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Suite 310 & 210
St. Paul, MN 55108
Find recordings of our virtual presentations below. Please note that these are previously recorded courses to be used as resources only. We are unable to provide CE credits for viewing these videos. If you would like to attend a live presentation for CE credits in the future, see our Continuing Education page for upcoming dates.
Eating disorders are becoming increasingly better understood by our society. However, many are not fully aware of the prevalence, seriousness, the range of individuals affected by this illness. The purpose of this workshop is to identify causes, signs, effects, and treatment options for eating disorders, from the perspective of individuals who are struggling as well as their loved ones and treatment providers.
Binge Eating Disorder (BED) is the most common eating disorder, and yet it is often overlooked or misunderstood. This presentation will provide an overview of the etiology, assessment, nutritional and therapeutic treatment approaches, as well as the impact of weight, weight bias and weight stigma on those with Binge Eating Disorder.
This presentation will highlight the similarities and differences between ARFID and other eating disorders. Medical consequences will be explored including cardiac abnormalities, growth and pubertal delay as well as co-morbid psychiatric diagnoses. Evidence-based treatment, including specific coaching and food discovery, will be reviewed so that attendees can begin to incorporate them into their practice.
Eating disorders are complex mental illnesses with significant medical complications. Disordered eating behaviors, including restriction, bingeing, purging and selectivity, can lead to medical complications in patients of all ages, genders, races, and socioeconomic statuses. Early detection is critical as many of the medical complications of eating disorders are not fully reversible but may be minimized with early intervention. Providers caring for patients can help to decrease the morbidity and mortality that is a direct result of eating disorders behaviors by understanding and recognizing the associated medical complications.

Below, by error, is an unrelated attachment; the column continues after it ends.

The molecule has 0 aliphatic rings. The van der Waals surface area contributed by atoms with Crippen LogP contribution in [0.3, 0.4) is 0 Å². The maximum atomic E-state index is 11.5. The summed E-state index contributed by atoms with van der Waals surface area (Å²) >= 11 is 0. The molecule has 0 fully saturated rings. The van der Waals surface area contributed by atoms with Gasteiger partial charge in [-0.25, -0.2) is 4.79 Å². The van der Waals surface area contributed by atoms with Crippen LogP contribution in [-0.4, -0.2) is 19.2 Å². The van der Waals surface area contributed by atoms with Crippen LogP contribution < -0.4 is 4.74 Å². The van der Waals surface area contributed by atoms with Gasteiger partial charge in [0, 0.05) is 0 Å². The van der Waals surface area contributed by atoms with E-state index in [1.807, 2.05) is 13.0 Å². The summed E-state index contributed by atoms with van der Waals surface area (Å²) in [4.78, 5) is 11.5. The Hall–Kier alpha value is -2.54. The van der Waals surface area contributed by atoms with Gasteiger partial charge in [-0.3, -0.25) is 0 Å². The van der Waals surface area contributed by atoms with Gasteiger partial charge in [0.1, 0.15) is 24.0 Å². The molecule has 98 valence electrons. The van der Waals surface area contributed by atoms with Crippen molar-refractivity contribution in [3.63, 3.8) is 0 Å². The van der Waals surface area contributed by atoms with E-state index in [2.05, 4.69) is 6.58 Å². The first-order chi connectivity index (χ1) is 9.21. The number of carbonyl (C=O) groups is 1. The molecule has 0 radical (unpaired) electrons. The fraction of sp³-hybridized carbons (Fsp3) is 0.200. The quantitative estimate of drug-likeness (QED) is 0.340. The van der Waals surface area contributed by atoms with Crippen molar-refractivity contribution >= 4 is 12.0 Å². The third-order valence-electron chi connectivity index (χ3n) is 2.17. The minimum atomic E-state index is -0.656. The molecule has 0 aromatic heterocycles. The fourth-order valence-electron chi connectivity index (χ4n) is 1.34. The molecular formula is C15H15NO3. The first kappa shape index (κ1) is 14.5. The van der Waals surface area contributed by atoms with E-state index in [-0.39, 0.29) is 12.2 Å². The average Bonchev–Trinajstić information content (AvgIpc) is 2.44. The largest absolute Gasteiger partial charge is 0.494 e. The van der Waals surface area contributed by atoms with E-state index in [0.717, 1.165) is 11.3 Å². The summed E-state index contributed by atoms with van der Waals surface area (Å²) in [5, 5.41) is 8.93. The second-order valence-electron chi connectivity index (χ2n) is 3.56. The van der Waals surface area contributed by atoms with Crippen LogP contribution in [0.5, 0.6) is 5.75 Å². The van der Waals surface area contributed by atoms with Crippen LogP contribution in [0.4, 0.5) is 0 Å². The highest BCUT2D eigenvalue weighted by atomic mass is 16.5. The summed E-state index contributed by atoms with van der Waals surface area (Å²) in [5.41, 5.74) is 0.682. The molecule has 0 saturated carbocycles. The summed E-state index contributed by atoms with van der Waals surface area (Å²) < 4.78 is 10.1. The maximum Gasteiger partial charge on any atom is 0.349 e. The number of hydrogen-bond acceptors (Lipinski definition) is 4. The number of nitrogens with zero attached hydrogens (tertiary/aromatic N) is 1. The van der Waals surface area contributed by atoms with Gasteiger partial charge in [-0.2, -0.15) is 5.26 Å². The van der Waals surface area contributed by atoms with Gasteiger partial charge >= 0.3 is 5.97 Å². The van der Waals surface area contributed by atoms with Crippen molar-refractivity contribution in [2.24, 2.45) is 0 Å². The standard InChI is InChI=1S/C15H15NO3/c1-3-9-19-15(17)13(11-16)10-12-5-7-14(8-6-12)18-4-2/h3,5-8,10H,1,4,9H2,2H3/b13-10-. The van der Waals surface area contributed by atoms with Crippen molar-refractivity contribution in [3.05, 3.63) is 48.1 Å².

Our society is saturated with messages about diet culture and weight bias. These pervasive messages even extend into the healthcare field, making it difficult for Registered Dietitians to navigate nutrition conversations with clients in eating disorder recovery. In this course, we will review key concepts in nutrition for the treatment of eating disorders and practical methods of application for the Registered Dietitian. This will include nutrition assessment, common nutrition therapy practices, tools, and interventions.
Our cultural culinary environment is diverse and ever-changing. Individuals with eating disorders and their families often come to treatment with multiple dietary limitations. Popular dieting beliefs, food trends, nutritional science, and cultural and spiritual heritage all must be considered when assisting any individual with adapting to eating patterns. This workshop provides practical advice for managing common dietary restrictions and limitations that individuals with eating disorders and their support systems identify at the initiation of care. This will include learning how to script conversations regarding changes to eating patterns.
During this presentation, Krista Crotty, LMFT, PsyD reviews common ethical principles as they apply to mental health and eating disorder treatment. The primary goal of this session is to start a dialogue among eating disorder treatment providers and to develop a forum to support each other with difficult decisions relating to eating disorder treatment. Involuntary hospitalizations are also discussed, as well as the risks of remaining at a lower level of care when a higher level of care is clinically and medically indicated.